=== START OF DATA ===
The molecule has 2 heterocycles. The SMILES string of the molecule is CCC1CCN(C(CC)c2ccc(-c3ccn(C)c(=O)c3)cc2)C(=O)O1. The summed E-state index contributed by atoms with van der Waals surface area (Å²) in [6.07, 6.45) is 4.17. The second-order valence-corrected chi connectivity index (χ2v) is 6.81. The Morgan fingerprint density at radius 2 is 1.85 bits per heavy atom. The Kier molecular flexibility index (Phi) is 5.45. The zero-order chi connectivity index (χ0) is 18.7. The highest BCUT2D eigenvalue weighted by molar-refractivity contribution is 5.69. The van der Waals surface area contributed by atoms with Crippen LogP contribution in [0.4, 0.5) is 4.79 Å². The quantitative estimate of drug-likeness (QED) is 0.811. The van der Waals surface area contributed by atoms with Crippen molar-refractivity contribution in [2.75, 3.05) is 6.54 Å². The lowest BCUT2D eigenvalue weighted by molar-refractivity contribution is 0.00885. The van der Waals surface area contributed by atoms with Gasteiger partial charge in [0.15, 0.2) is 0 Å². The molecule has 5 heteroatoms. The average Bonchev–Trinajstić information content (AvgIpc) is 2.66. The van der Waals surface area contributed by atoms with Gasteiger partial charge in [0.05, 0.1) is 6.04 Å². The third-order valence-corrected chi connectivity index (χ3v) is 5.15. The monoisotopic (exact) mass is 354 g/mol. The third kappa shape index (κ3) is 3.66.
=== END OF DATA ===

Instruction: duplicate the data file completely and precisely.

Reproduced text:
The molecule has 2 heterocycles. The SMILES string of the molecule is CCC1CCN(C(CC)c2ccc(-c3ccn(C)c(=O)c3)cc2)C(=O)O1. The summed E-state index contributed by atoms with van der Waals surface area (Å²) in [6.07, 6.45) is 4.17. The second-order valence-corrected chi connectivity index (χ2v) is 6.81. The Morgan fingerprint density at radius 2 is 1.85 bits per heavy atom. The Kier molecular flexibility index (Phi) is 5.45. The zero-order chi connectivity index (χ0) is 18.7. The highest BCUT2D eigenvalue weighted by molar-refractivity contribution is 5.69. The van der Waals surface area contributed by atoms with Crippen LogP contribution in [0.4, 0.5) is 4.79 Å². The quantitative estimate of drug-likeness (QED) is 0.811. The van der Waals surface area contributed by atoms with Crippen molar-refractivity contribution in [2.75, 3.05) is 6.54 Å². The lowest BCUT2D eigenvalue weighted by molar-refractivity contribution is 0.00885. The van der Waals surface area contributed by atoms with Gasteiger partial charge in [0.15, 0.2) is 0 Å². The molecule has 5 heteroatoms. The average Bonchev–Trinajstić information content (AvgIpc) is 2.66. The van der Waals surface area contributed by atoms with Gasteiger partial charge in [0.05, 0.1) is 6.04 Å². The third-order valence-corrected chi connectivity index (χ3v) is 5.15. The monoisotopic (exact) mass is 354 g/mol. The third kappa shape index (κ3) is 3.66.